West Gate Bridge construction protest covid-19
Protesters on the West Gate Bridge, Melbourne (Image: AAP/James Ross)


About 2000 people reportedly marching against the construction shutdown have blocked Melbourne’s West Gate Bridge, thrown objects at police and smashed cars, The Australian ($) reports. The mob’s violent revolt was originally sparked by a vaccine mandate due to come into force tomorrow, as the Herald Sun ($) reports. The crowd was partly made up of construction workers, tradespeople, and unionists, but had been reportedly co-opted by hordes of anti-vaxxers and far-right activists hell bent on riling up the crowd, as The Conversation says.

The Victorian government said it had no choice but to announce it was tools down in the state — which has cost the construction industry more than $2b, the AFR says — after half of all worksites were found to be flaunting COVID restrictions. There have been more than 400 COVID-19 cases across 186 building sites, the paper adds. But it’s likely a painful juxtaposition for some considering neighbouring NSW will restart construction on Monday, as the SMH reports.

In some more positive vaccine-related news, ABC has an interesting story about India approving the world’s first DNA vaccine — a needle-free way to inoculate against COVID-19. The genetic code of the virus (which causes the body to develop its immunity response) is injected via a jet of fluid that is absorbed through the skin.


One of Europe’s most senior leaders gave Prime Minister Scott Morrison a thinly veiled dress-down about “transparency and loyalty” during a meeting at the UN conference, the SMH says. It comes as fury continues to simmer elsewhere about Australia bailing on the French when signing our new nuclear submarine deal. After their meeting, EU President Charles Michel tweeted a photo of him and Morrison which was pointedly captioned “Clarity is needed between friends”. But Trade Minister Dan Tehan reckons there’s no bad blood — he says it’s business as usual amid our EU free trade deal, as Guardian Australia reports.

Speaking of trade — former deputy PM Michael McCormack has broken ranks in urging the Coalition to commit to net zero, saying without it our trade relationships and export income is at risk. He said other countries could bar Australian exports like cotton or beef because we haven’t signed up to the commitment, but stressed we need a good plan for communities living and working among high-emitting industry. It’s quite the departure for the man who labelled people who quite correctly linked the 2019-20 bushfires to climate change as “inner-city raving lunatics”.


Defence Minister Peter Dutton will take the stand next month in a defamation trial he brought over a tweet which labelled him a “rape apologist”, Guardian Australia reports. Refugee activist Shane Bazzi wrote the tweet in reference to Dutton’s comments that female refugees were supposedly “trying it on” by making claims they had been raped. The fairly heavy-handed reaction to a social media post comes after the politician — one of the country’s most powerful — warned in March that he would begin to “pick out some of them to sue”.

Also in the firing line over social media, Labor candidate Daniel Repacholi has deleted his Instagram after sleuths found he was following “naked women posing with assault rifles and near-naked women in sexually provocative poses”, Guardian Australia says. The so-called “normal larrikin Australian”, as outgoing MP Joel Fitzgibbon described him, has already said sorry after posts resurfaced where he described India as a “shit hole”. The local branch is irate — the seat is already marginal and locals Emily Suvaal (a nurse) and Morgan Campbell (a councillor) both want the candidacy. But the CFMEU is backing Repacholi into the mining stronghold.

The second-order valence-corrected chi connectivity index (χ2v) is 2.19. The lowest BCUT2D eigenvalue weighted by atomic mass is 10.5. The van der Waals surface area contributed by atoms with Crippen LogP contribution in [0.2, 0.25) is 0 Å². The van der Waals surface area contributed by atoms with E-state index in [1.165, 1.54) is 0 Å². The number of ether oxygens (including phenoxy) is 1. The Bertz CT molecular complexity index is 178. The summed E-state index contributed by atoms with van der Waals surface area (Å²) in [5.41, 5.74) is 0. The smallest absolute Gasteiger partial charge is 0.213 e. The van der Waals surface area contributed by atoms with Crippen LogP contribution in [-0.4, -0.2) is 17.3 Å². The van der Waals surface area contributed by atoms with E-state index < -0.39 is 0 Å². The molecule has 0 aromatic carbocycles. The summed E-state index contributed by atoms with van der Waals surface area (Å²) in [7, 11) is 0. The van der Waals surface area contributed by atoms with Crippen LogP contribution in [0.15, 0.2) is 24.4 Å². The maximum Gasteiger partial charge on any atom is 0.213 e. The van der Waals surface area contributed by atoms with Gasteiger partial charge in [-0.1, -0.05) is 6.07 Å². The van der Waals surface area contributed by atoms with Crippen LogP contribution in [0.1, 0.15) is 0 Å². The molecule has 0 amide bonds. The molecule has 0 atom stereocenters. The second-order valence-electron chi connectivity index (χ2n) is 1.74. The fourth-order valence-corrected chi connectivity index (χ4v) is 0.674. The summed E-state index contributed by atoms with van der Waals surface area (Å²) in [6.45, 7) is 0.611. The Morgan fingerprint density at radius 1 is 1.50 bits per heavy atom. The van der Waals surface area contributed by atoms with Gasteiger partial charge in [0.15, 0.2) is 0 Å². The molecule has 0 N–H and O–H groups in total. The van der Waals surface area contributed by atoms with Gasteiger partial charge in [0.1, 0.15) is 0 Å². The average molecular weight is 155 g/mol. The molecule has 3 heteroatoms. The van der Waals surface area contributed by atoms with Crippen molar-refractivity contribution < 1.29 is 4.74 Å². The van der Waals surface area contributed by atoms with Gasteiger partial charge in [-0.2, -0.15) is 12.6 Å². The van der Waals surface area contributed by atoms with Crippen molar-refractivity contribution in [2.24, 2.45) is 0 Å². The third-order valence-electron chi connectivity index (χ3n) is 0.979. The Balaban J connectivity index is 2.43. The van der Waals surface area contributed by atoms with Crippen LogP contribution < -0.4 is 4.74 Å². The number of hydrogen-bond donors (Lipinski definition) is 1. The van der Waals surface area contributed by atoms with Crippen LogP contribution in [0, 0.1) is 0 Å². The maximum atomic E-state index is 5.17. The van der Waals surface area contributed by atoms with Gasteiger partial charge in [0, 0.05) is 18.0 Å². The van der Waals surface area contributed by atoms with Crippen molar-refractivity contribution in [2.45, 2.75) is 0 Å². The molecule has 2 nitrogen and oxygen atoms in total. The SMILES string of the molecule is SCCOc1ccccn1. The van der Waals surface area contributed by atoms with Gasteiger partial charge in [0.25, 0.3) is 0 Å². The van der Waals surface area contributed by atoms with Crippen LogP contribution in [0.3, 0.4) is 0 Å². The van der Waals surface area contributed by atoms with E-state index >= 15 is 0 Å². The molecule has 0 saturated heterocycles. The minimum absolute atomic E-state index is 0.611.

They’ve got curved spines, hairy ears, aggressive tendencies, and they’re often hanging around Canberra. No, they’re kangaroos, and yesterday an urban myth about the Australian mascot in the capital city came true. Local Nic Crowther was jogging early Tuesday morning around Lake Burley Griffin when he spotted a “shivering” kangaroo in the water, looking cold and frightened. “He just looked like he wanted help,” Crowther told ABC. “At the end of the day I think it’s just what any warm-blooded person would do”.

He promptly stripped off and waded into the icy water, joined by another passerby, to lift the kangaroo to shore. But the rescue wasn’t without risk — as wildlife expert Ian Temby told The Age, a “kangaroo can kick you with its hind feet and that can pretty much rip you open”. As the men carried the roo to the edge, a filming onlooker warned others to stand back. Once back on dry land, the kangaroo appears to turn to his rescuers and reach out its hands for a prolonged moment in what looks like a rather gorgeous moment of gratitude. But it probably wasn’t, Crowther admits. “I want to think it was saying thank you, but the reality is it was probably a bit confused,” he said.

Hoping your day includes a good deed — big or small — too.


There is a network of hard-right, man baby Nazis, people who just want to cause trouble and complain about the vaccination.

Bill Shorten

The former Labor leader didn’t hold back when describing the makeup of the protesters in Melbourne marching against the construction ban, saying “professional troublemakers” had hijacked the tradie crowds in order to spruik their own anti-lockdown and anti-vaccination motives.


CFMMEU or neo-Nazis? Victoria’s anti-vaccine mandate protests had both

“Organising for a Victorian construction workers protest against mandatory vaccines began in late August on social media, but gathered little notice initially. A flyer circulating on Telegram advertising yesterday’s protest claimed that workers from defunct unions were attending. Even in the small online communities set up specifically for CFMMEU members against mandates, members identified themselves as not being unionists but in the industry.